TBB: The landscaping is phenomenal, it’s not the first time you’ve done the sideways building style -can you give our readers some tips / advice?

BF: My goal with the SNOT landscape is to create lines that suggest sand tossed around by the weather, almost like something you would see in a sketch. Natural processes are chaotic, so to get that effect there are some longer lines and some shorter ones, and they converge and diverge and start and end in a way that looks natural and semi-random. At the same time, it can’t get to chaotic, or you lose the effect of lines running through the terrain. The thing that really helped me get that right is building with a bright, directional light source so that there are strong shadows on the vertical surfaces of the terrain. That really makes the lines jump out.

Another useful trick is to always build so that the studs are pointing sideways along the slope (i.e. not uphill or downhill). There are two reasons for that. First, when the studs are pointing out, the “jaggies” that come with stacked slopes become more prominent. Second, we don’t want the terrain to look like a topo-map–the lines need to meander up and down. The only parts that can really do that when the studs are pointing uphill/downhill are the somewhat rare “wedge” bricks, and they all have distracting notches meant to accommodate studs:

SNOT terrain--example

Since the studs are always perpendicular to the slope, the studs need to change direction as the terrain wraps around the model. There are only two parts that I used to make corners–cheese slopes and the 1 x 2 slope with 2/3 cutout. These parts are nice because they allow the vertical surface to turn a corner without showing a stud.

TBB: Does this model have an interior like your other large MOCs?

BF: This model has a partial interior.There are small vignettes behind the windows where you can see in. There’s also a detailed interior room below the landing pads in the middle (visible through the door in front or by lifting off the roof), and the inside of the tunnel on the front right is fairly detailed. I did not build a full interior for two reasons. First, the monorail tunnels are necessarily quite wide in order to accommodate the 9-stud wide train. Consequently, despite the size of the model there isn’t a great deal of interior space to work with. Second, it already took two years to build the thing without a full interior, and I didn’t want to drag it on even longer for something that’s mostly hidden.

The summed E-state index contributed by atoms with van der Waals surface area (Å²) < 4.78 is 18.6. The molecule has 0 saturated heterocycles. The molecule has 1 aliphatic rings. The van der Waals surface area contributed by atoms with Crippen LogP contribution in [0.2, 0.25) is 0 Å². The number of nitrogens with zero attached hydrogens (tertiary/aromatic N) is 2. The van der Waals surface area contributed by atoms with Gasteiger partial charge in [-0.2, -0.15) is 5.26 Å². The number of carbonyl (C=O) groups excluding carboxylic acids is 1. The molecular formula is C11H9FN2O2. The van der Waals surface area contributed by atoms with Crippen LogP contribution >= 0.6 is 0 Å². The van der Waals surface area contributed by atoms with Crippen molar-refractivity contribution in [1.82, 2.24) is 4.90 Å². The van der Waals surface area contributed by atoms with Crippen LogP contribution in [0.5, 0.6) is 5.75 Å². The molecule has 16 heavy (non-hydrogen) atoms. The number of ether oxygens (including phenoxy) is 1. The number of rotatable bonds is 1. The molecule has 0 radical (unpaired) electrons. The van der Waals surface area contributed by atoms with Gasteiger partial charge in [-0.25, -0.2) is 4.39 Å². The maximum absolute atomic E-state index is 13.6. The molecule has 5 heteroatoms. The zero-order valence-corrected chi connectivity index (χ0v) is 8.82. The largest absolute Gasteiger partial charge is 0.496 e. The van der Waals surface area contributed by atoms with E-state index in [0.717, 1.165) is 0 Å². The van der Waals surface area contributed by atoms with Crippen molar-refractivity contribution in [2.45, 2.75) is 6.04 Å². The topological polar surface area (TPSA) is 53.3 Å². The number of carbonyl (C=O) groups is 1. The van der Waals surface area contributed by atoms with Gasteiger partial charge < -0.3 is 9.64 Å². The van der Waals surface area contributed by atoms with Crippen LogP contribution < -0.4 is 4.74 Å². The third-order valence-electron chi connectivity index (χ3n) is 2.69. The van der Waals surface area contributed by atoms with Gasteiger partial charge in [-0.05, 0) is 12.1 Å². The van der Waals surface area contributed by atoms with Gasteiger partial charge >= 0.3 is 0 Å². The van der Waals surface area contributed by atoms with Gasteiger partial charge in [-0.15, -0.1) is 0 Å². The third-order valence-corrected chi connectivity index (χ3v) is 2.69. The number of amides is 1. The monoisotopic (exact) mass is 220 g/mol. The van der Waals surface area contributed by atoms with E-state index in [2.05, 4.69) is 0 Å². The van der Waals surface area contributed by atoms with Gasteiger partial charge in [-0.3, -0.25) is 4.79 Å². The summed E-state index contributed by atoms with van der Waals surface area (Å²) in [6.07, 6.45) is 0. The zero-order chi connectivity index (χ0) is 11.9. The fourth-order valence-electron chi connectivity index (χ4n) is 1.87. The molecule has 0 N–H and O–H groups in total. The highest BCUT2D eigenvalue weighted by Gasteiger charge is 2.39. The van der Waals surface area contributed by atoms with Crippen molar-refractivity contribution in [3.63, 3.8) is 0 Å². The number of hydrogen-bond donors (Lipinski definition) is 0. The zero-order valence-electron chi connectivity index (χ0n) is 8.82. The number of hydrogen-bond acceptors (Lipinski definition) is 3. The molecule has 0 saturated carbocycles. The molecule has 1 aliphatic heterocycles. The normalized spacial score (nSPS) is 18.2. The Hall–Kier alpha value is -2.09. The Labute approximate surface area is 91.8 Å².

M:Tron Magnet Factory

TBB: You displayed this at brickfair, VA, how did tackle the design challenge of making this transportable?

BF: The model breaks into 7 large modules, two on each side and three in the center, and a multitude of smaller detachable chunks. I staggered the seams through the landscape to make them hard to spot, and hid them in crevices or greebly sections on the buildings. The real trick is getting the modules to align properly. While the SNOT landscape causes alignment issues throughout the model, the boundaries between the modules are by far the most problematic, because there’s not much structure forcing things into alignment. Generally my answer to that problem is brute force. That is, assembling the model takes quite a bit of pushing and shoving to get things in place, and then Technic beams hidden in the interior keep anything from moving.

M:Tron Magnet Factory

TBB: If you had to do it over again, what would you change?

BF: I planned some parts of the model more carefully than others. I actually sketched out the structure on the right before I started building it, while I made up the left side as I went along, and it shows. If I could do it over, I would have planned a little further ahead with some parts, so that I could have that kind of coherence throughout the model.

04 Aug 12:18

The Good 'Ol Days


The Good 'Ol Days

Plus gas. Comments here.

03 Aug 18:18


04 Aug 00:00

Thesis Defense

03 Aug 11:13

The point of satire is to comfort the afflicted by afflicting the comfortable

by PZ Myers

This one is a keeper from Doonesbury.


02 Aug 11:39

The most brilliant business plan ever